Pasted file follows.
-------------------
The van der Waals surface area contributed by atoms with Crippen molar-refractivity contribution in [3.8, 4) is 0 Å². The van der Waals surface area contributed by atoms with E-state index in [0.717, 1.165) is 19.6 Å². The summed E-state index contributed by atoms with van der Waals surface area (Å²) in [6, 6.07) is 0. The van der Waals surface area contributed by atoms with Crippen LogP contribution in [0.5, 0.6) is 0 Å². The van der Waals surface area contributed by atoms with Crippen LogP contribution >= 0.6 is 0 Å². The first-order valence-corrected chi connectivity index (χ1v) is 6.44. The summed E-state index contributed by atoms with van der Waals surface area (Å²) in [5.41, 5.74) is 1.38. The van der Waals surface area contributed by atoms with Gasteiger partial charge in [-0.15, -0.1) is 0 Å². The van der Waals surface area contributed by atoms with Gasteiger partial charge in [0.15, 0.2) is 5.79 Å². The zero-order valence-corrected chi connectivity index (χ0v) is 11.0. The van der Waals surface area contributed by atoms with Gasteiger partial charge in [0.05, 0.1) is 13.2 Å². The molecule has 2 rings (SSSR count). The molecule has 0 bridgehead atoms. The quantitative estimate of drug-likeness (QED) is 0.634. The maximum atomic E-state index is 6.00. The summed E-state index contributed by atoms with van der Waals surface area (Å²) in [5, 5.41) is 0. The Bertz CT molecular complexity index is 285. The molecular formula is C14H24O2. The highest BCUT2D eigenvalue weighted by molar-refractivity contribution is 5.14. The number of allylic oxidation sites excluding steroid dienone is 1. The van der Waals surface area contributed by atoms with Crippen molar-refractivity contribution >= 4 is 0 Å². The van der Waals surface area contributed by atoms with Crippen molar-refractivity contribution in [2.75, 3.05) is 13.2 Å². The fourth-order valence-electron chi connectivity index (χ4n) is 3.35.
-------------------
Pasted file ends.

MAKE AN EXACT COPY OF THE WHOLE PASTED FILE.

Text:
The van der Waals surface area contributed by atoms with Crippen molar-refractivity contribution in [3.8, 4) is 0 Å². The van der Waals surface area contributed by atoms with E-state index in [0.717, 1.165) is 19.6 Å². The summed E-state index contributed by atoms with van der Waals surface area (Å²) in [6, 6.07) is 0. The van der Waals surface area contributed by atoms with Crippen LogP contribution in [0.5, 0.6) is 0 Å². The van der Waals surface area contributed by atoms with Crippen LogP contribution >= 0.6 is 0 Å². The first-order valence-corrected chi connectivity index (χ1v) is 6.44. The summed E-state index contributed by atoms with van der Waals surface area (Å²) in [5.41, 5.74) is 1.38. The van der Waals surface area contributed by atoms with Gasteiger partial charge in [-0.15, -0.1) is 0 Å². The van der Waals surface area contributed by atoms with Gasteiger partial charge in [0.15, 0.2) is 5.79 Å². The zero-order valence-corrected chi connectivity index (χ0v) is 11.0. The van der Waals surface area contributed by atoms with Gasteiger partial charge in [0.05, 0.1) is 13.2 Å². The molecule has 2 rings (SSSR count). The molecule has 0 bridgehead atoms. The quantitative estimate of drug-likeness (QED) is 0.634. The maximum atomic E-state index is 6.00. The summed E-state index contributed by atoms with van der Waals surface area (Å²) in [5, 5.41) is 0. The Bertz CT molecular complexity index is 285. The molecular formula is C14H24O2. The highest BCUT2D eigenvalue weighted by molar-refractivity contribution is 5.14. The number of allylic oxidation sites excluding steroid dienone is 1. The van der Waals surface area contributed by atoms with Crippen molar-refractivity contribution >= 4 is 0 Å². The van der Waals surface area contributed by atoms with Crippen molar-refractivity contribution in [2.75, 3.05) is 13.2 Å². The fourth-order valence-electron chi connectivity index (χ4n) is 3.35.